Oral Cancer Screening
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Did you know that oral cancer is the sixth deadliest cancer in the world with roughly 30,000 new cases diagnosed each year? It’s a growing problem among people 40 years of age and older, especially among smokers, smokeless tobacco users, and drinkers. When detected and treated early, however, oral cancer is 83% curable.
Early detection of abnormalities that develop in the tissues of your lips, mouth, and throat is essential in preventing possibly severe health issues from developing, such as oral cancer and other oral diseases.
Factors that can increase the risk of oral cancer include:
- Tobacco use of any kind, including cigarettes, cigars, pipes, chewing tobacco, and snuff, among others
- Heavy alcohol use
- Previous oral cancer diagnosis
- History of significant sun exposure, which increases the risk of lip cancer
Oral cancer appears as a growth or sore in the mouth that does not go away. Oral cancer, which includes cancers of the lips, tongue, cheeks, floor of the mouth, hard and soft palate, sinuses and pharynx (throat), can be life-threatening if not diagnosed and treated early.
The most common symptoms of oral cancer include:
- Swellings/thickenings, lumps or bumps, rough spots/crusts/or eroded areas on the lips, gums, or other areas inside the mouth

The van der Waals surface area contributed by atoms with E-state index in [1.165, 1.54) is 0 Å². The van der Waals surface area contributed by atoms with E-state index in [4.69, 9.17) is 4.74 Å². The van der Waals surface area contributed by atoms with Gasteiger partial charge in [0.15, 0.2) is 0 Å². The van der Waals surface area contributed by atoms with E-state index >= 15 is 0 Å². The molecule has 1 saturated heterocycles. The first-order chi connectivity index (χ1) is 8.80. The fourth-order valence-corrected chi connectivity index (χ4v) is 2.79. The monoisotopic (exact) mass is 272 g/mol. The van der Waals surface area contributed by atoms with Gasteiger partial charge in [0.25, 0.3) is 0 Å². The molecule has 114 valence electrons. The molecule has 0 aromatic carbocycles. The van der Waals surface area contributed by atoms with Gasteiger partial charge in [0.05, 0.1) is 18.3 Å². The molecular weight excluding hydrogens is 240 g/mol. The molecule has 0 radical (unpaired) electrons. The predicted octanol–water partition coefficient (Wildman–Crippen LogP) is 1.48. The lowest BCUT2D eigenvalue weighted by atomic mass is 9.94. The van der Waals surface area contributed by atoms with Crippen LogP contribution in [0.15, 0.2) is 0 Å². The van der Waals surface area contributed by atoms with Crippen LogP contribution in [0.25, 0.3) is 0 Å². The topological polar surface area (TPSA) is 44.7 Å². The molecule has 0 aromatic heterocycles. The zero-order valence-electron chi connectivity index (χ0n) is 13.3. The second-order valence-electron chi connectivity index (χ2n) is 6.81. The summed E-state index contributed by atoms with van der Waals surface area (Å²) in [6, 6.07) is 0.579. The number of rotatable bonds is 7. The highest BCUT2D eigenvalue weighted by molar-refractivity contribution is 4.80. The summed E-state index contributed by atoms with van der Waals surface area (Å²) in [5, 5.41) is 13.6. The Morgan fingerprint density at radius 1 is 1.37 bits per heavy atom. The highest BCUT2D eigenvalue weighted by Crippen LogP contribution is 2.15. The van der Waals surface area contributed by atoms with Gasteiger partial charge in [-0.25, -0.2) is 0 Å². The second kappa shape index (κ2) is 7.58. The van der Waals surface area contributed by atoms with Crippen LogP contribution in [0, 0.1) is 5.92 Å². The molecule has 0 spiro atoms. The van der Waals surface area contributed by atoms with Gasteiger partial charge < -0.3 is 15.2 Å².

- The development of white, red or speckled (white and red) patches in the mouth
- Unexplained bleeding in the mouth
- Unexplained numbness, loss of feeling, or pain/tenderness in any area of the face, mouth or neck
- Persistent sores on the face, neck, or mouth that bleed easily and do not heal within two weeks
- A soreness or feeling that something is caught in the back of the throat
- Difficulty chewing or swallowing, speaking, or moving the jaw or tongue
- Hoarseness, chronic sore throat or change in voice
- Ear pain
- A change in the way your teeth or dentures fit together
- Dramatic weight loss
During your regular exam, your dentist will ask you about changes in your medical history and whether you’ve been having any new or unusual symptoms. Then, your dentist will check your oral cavity. This includes your lips, cheek lining, gums, the front part of your tongue, the floor of your mouth and the roof of your mouth. Your dentist will also examine your throat (pharynx) at the soft part at the roof of your mouth, including your tonsils, the back section of your tongue and where your tongue attaches to the bottom of your mouth. The dentist will then feel your jaw and neck for any lumps or abnormalities.
Early detection may result in better treatment outcomes. Call Carus Dental Georgetown University at 512-930-5930 today.